In a database geographical items are stored as bits of isolated data (like an endless list of street names) that require a pattern to become meaningful. These patterns, created by grouping data according to the specifications of a query, are not maps in the classical sense. When sorted according to a connectivity matrix they are flow charts or streetgrams that visualize the connections between the loci in the database: streets, squares, parks, specific buildings, etc. This is a definite break with the efforts of traditional cartography that draws from life by measuring distance, defining absolute positions & displaying properties, variables that in network cartography are technically optional but conceptually redundant.

Mapping the patchwork of the street grid as a pattern of connections enables the cartographer to organize them in relativistic space: in the zero-G environment of information space. Maps of public transportation systems often employ this kind of  abstraction to enable smoother navigation5, but in network cartography this freedom from the territory becomes absolute: orthoimagery is being replaced by aquabrowsing.


The psychogeogram comes into existence after merging all datasets (the bolagram, the streetgram, the emogram, but also external data-feeds: annotations, sensor-data, sound, etc) into one. Taking the psychogeogram of an area means cracking the urban equivalent of the Konami cheat code6. With the cheat code in operation it is possible to ‘play’ the city with a self-assurance that otherwise would have taken years to master. But that doesn’t mean that the psychogeographical challenge ends here: what the psychogeogram does, is generating a new path that when followed shows the city in all it’s nakedness.

Perhaps the psychogeogram is nothing else than a current-day version of the mappea mundi; the medieval world map that mapped the physical realities of oceans & continents in one breath alongside all sorts of obscure information. These wonderful maps not only educated the viewer about the size of the earth but also about the seamlessly endless variety of shapes within it. A typical map could include ghosts, an imaginary bestiary & symbols of both Christian & pagan origin, that when viewed together took the form of a FAQ, answering every question any explorer could possibly have. As strange as this cartographical fantasia may seem today, it can’t be denied that these maps conveyed a grasp of inclusive knowledge (not to mention a sense of adventure) that was lost as soon as the middle ages turned into something else. The unbounded exploration of the world that marked the renaissance, turned the cartographer from a teller of stories into the provider of the tools needed to keep up with overseas conquests. In a sense their maps were bolagrams too; meant to portray the new overseas boundaries of the western empires: but here borders depicted distinctions based on property & thus exclusion7. By importing our bola- & emograms into the network cartography dataset, boundaries are not lines of exclusion, but vectorised ghosts that suggest movement & exploration. Ghosts that are as much an integral part of the map as once the griffon was of the mappea mundi.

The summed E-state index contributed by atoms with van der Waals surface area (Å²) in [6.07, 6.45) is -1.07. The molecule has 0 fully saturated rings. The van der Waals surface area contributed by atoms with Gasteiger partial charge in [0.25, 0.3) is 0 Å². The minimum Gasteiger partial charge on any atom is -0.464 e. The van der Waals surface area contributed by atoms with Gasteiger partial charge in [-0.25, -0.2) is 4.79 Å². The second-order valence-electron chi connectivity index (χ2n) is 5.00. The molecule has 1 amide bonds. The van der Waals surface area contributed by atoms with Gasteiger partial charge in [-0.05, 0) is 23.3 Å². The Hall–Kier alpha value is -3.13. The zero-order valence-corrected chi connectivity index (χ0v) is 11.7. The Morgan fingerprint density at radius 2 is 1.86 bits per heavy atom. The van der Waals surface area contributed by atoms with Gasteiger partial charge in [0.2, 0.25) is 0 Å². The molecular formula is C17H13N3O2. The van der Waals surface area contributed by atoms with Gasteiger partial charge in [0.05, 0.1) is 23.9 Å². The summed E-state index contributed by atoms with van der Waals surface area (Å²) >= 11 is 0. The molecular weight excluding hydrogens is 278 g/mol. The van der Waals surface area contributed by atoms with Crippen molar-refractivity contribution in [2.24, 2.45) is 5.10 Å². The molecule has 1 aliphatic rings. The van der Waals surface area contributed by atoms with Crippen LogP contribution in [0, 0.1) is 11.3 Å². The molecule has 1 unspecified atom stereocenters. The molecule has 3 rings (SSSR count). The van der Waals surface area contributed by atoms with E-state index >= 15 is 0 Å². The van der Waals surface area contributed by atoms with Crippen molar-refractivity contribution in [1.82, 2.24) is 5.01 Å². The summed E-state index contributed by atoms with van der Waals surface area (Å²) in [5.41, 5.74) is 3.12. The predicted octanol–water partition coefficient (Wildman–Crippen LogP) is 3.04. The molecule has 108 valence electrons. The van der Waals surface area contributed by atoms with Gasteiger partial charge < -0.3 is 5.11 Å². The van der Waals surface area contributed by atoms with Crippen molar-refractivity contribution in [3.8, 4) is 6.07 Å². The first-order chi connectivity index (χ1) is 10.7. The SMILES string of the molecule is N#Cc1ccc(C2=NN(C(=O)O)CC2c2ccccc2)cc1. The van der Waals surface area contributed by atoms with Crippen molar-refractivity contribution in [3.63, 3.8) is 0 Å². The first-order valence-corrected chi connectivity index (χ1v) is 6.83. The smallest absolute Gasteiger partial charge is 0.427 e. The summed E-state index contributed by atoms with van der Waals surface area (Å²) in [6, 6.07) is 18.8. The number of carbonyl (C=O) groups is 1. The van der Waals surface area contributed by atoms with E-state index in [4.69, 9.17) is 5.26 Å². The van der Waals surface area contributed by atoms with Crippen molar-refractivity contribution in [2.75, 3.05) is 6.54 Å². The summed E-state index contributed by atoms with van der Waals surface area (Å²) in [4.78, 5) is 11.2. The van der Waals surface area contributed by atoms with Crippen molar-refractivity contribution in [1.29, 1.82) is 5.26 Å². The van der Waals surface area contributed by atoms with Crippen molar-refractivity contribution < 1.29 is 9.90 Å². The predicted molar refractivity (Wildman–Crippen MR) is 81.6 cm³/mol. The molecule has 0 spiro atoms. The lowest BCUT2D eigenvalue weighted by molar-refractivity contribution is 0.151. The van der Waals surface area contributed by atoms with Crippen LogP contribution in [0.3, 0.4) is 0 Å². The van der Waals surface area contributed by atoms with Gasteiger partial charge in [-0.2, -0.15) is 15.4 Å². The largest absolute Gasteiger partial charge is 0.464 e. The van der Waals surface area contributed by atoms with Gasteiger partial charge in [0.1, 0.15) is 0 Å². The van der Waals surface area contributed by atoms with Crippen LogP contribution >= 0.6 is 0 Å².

Now we can return to Spencer-Brown in order to introduce more context which would embed the psychogeogram in the even bigger frame of a map of several dimensions at once. The most important element in Spencer-Browns calculus is the “cross” (going from one space to another) or the “call” (identifying a space), both mean the same. In Boolian math one space can be one place only, so you are either inside or outside. In Spencer-Browns system, 2 places are parts of one space: crossing the boundary between places make ‘going outside’ & ‘remaining inside’ simultaneously possible. That’s why the following is a valuable statement

if a=b=c then a=c

In other words: divided we stand, united we are8. Severed space is still one space, you just have to refocus the frame. For instance: viewed on national (another instance of an arbitrary but self-reinforcing distinction) level, fields like (“street name” + “city”) might show up differently for the same streetname(place) in the streetgram while it’s still one streetgrid(space).9 This changing perspective while zooming in & out of the picture is not that novel in itself, but what makes Spencer-Browns system so novel is that for the first time all multiple views, all contradictions are put in one sound logical system: the microscopic, the mesoscopic & the macroscopic are all caught in the same act.